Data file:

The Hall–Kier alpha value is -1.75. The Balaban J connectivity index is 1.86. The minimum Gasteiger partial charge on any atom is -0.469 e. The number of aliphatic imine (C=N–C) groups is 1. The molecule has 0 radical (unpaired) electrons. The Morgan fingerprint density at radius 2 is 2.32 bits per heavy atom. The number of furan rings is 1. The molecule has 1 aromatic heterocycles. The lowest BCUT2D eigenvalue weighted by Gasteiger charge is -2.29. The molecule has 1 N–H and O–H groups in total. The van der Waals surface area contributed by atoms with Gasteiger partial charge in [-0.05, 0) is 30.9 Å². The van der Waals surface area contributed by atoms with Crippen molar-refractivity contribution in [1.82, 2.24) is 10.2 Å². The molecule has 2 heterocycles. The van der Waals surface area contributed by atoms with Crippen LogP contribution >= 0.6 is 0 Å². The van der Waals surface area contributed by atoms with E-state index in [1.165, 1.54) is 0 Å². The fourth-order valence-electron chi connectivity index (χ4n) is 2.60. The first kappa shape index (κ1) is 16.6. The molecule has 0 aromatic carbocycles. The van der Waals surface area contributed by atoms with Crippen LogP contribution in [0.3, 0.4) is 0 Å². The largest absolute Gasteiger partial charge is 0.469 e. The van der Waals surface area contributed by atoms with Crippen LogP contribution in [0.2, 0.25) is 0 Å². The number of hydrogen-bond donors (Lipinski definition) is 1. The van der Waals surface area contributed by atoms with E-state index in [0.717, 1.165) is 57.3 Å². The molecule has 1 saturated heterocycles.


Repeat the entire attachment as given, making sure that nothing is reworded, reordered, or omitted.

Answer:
The Hall–Kier alpha value is -1.75. The Balaban J connectivity index is 1.86. The minimum Gasteiger partial charge on any atom is -0.469 e. The number of aliphatic imine (C=N–C) groups is 1. The molecule has 0 radical (unpaired) electrons. The Morgan fingerprint density at radius 2 is 2.32 bits per heavy atom. The number of furan rings is 1. The molecule has 1 aromatic heterocycles. The lowest BCUT2D eigenvalue weighted by Gasteiger charge is -2.29. The molecule has 1 N–H and O–H groups in total. The van der Waals surface area contributed by atoms with Gasteiger partial charge in [-0.05, 0) is 30.9 Å². The van der Waals surface area contributed by atoms with Crippen molar-refractivity contribution in [1.82, 2.24) is 10.2 Å². The molecule has 2 heterocycles. The van der Waals surface area contributed by atoms with Crippen LogP contribution >= 0.6 is 0 Å². The van der Waals surface area contributed by atoms with E-state index in [1.165, 1.54) is 0 Å². The fourth-order valence-electron chi connectivity index (χ4n) is 2.60. The first kappa shape index (κ1) is 16.6. The molecule has 0 aromatic carbocycles. The van der Waals surface area contributed by atoms with Crippen LogP contribution in [0.3, 0.4) is 0 Å². The largest absolute Gasteiger partial charge is 0.469 e. The van der Waals surface area contributed by atoms with Crippen LogP contribution in [0.2, 0.25) is 0 Å². The number of hydrogen-bond donors (Lipinski definition) is 1. The van der Waals surface area contributed by atoms with E-state index in [0.717, 1.165) is 57.3 Å². The molecule has 1 saturated heterocycles.